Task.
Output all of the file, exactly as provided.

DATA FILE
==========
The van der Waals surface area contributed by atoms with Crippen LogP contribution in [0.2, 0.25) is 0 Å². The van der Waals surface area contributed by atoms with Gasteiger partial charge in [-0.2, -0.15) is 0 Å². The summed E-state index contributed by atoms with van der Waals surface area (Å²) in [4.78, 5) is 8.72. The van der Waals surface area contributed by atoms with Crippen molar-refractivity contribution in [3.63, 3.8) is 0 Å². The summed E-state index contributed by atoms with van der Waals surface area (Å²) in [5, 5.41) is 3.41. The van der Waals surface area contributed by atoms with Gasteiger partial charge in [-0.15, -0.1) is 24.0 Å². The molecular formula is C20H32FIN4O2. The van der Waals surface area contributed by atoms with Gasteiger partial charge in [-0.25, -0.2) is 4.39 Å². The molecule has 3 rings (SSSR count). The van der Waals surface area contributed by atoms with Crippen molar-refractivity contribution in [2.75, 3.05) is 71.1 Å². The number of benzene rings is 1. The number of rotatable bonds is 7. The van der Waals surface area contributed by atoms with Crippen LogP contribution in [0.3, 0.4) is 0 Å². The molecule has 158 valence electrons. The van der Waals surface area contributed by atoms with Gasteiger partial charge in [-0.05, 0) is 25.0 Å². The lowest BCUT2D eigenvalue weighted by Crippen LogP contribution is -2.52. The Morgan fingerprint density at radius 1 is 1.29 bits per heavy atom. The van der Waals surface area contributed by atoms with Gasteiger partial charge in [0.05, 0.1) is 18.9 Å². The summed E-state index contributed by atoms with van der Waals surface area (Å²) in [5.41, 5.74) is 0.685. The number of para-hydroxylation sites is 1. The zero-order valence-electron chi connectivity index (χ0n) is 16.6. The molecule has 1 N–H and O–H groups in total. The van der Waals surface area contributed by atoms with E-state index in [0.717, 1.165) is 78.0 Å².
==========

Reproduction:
The van der Waals surface area contributed by atoms with Crippen LogP contribution in [0.2, 0.25) is 0 Å². The van der Waals surface area contributed by atoms with Gasteiger partial charge in [-0.2, -0.15) is 0 Å². The summed E-state index contributed by atoms with van der Waals surface area (Å²) in [4.78, 5) is 8.72. The van der Waals surface area contributed by atoms with Crippen molar-refractivity contribution in [3.63, 3.8) is 0 Å². The summed E-state index contributed by atoms with van der Waals surface area (Å²) in [5, 5.41) is 3.41. The van der Waals surface area contributed by atoms with Gasteiger partial charge in [-0.15, -0.1) is 24.0 Å². The molecular formula is C20H32FIN4O2. The van der Waals surface area contributed by atoms with Gasteiger partial charge in [-0.25, -0.2) is 4.39 Å². The molecule has 3 rings (SSSR count). The van der Waals surface area contributed by atoms with Crippen molar-refractivity contribution in [2.75, 3.05) is 71.1 Å². The number of benzene rings is 1. The number of rotatable bonds is 7. The van der Waals surface area contributed by atoms with Crippen LogP contribution in [0.3, 0.4) is 0 Å². The molecule has 158 valence electrons. The van der Waals surface area contributed by atoms with Gasteiger partial charge in [-0.05, 0) is 25.0 Å². The lowest BCUT2D eigenvalue weighted by Crippen LogP contribution is -2.52. The Morgan fingerprint density at radius 1 is 1.29 bits per heavy atom. The van der Waals surface area contributed by atoms with Gasteiger partial charge in [0.05, 0.1) is 18.9 Å². The summed E-state index contributed by atoms with van der Waals surface area (Å²) in [5.41, 5.74) is 0.685. The number of para-hydroxylation sites is 1. The zero-order valence-electron chi connectivity index (χ0n) is 16.6. The molecule has 1 N–H and O–H groups in total. The van der Waals surface area contributed by atoms with E-state index in [0.717, 1.165) is 78.0 Å².